The Temple of Heaven Map
The Temple of Heaven
The Temple of Heaven, literally the Altar of Heaven is a complex of Taoist buildings situated in the southeastern part of central Beijing, in Chongwen District. The complex was visited by the Emperors of the Ming and Qing dynasties for annual ceremonies of prayer to Heaven for good harvest. It is regarded as a Taoist temple, although Chinese Heaven worship, especially by the reigning monarch of the day, pre-dates Taoism.
Buildings and Layout
The Temple grounds cover 2.73 square kilometers of parkland and comprises three main groups of constructions, all built according to strict philosophical requirements:
The Hall of Prayer for Good Harvests is a magnificent triple-gabled circular building, 36 metres in diameter and 38 metres tall, built on three levels of marble stone base, where the Emperor prayed for good harvests. The building is completely wooden, with no nails.
The Altar of Heaven
The Imperial Vault of Heaven is a single-gabled circular building, built on a single level of marble stone base. It is located south of the Hall of Prayer for Good Harvests and resembles it, but is smaller. It is surrounded by a smooth circular wall, the Echo Wall, that can transmit sounds over large distances. The Imperial Vault is connected to the Hall of Prayer by the Vermilion Steps Bridge, a 360 meter long raised walkway that slowly ascends from the Vault to the Hall of Prayer.
The Circular Mound Altar is the altar proper, located south of the Imperial Vault of Heaven. It is an empty circular platform on three levels of marble stones, where the Emperor prayed for favorable weather. It was built in 1530 by the Jiajing Emperor and rebuilt in 1740.
Ceremony in the Temple of Heaven
In ancient China, the Emperor of China was regarded as the Son of Heaven, who administered earthly matters on behalf of, and representing, heavenly authority. To be seen to be showing respect to the source of his authority, in the form of sacrifices to heaven, was extremely important. The temple was built for these ceremonies, mostly comprising prayers for good harvests.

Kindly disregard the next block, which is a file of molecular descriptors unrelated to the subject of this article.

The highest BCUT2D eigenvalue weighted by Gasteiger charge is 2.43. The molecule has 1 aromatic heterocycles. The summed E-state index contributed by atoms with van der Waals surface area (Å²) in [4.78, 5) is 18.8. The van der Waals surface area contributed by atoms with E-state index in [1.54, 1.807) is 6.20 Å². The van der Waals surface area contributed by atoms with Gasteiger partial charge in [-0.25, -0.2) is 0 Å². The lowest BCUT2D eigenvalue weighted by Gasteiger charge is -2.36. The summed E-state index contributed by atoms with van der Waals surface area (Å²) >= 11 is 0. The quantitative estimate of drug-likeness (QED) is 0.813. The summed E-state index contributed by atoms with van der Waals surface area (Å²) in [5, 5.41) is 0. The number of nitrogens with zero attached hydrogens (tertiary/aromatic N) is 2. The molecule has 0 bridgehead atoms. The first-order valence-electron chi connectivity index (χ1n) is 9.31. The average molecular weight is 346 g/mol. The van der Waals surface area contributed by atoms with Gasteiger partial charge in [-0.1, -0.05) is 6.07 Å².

The Hall of Prayer for Good Harvests
Twice a year the Emperor and all his retinue would move from the Forbidden city through Beijing to encamp within the complex, wearing special robes and abstaining from eating meat. No ordinary Chinese was allowed to view this procession or the following ceremony. In the temple complex the Emperor would personally pray to Heaven for good harvests. The highpoint of the ceremony at the winter solstice was performed by the Emperor on the Earthly Mount. The ceremony had to be perfectly completed; it was widely held that the smallest of mistakes would constitute a bad omen for the whole nation in the coming year.
SymbolismEarth was represented by a square and Heaven by a circle; several features of the temple complex symbolize the connection of Heaven and Earth, of circle and square. The whole temple complex is surrounded by two cordons of walls; the outer wall has a taller, semi-circular northern end, representing Heaven, and a shorter, rectangular southern end, representing the Earth. Both the Hall of Prayer for Good Harvests and the Circular Mound Altar are round, each standing on a square yard, again representing Heaven and Earth.
The number nine represents the Emperor and is evident in the design of the Circular Mound Altar: a single round marmor plate is surrounded by a ring of nine plates, then a ring of 18 plates, and so on for a total of nine surrounding rings, the outermost having 99 plates.
The Echo Wall
The Hall of Prayer for Good Harvests has four inner, twelve middle and twelve outer pillars, representing the four seasons, twelve months and twelve traditional Chinese hours respectively. Combined together, the twelve middle and twelve outer pillars represent the traditional solar term.
All the buildings within the Temple have special dark blue roof tiles, representing the Heaven.
The Seven-Star Stone Group, east of the Hall of Prayer for Good Harvest, represents the seven peaks of Taishan Mountain, a place of Heaven worship in classical China.
Address:East of Tianqiao, Tiantanlu, Chongwen District
Link: UNESCO World Heritage Site-Temple of Heaven: an Imperial Sacrificial Altar in Beijing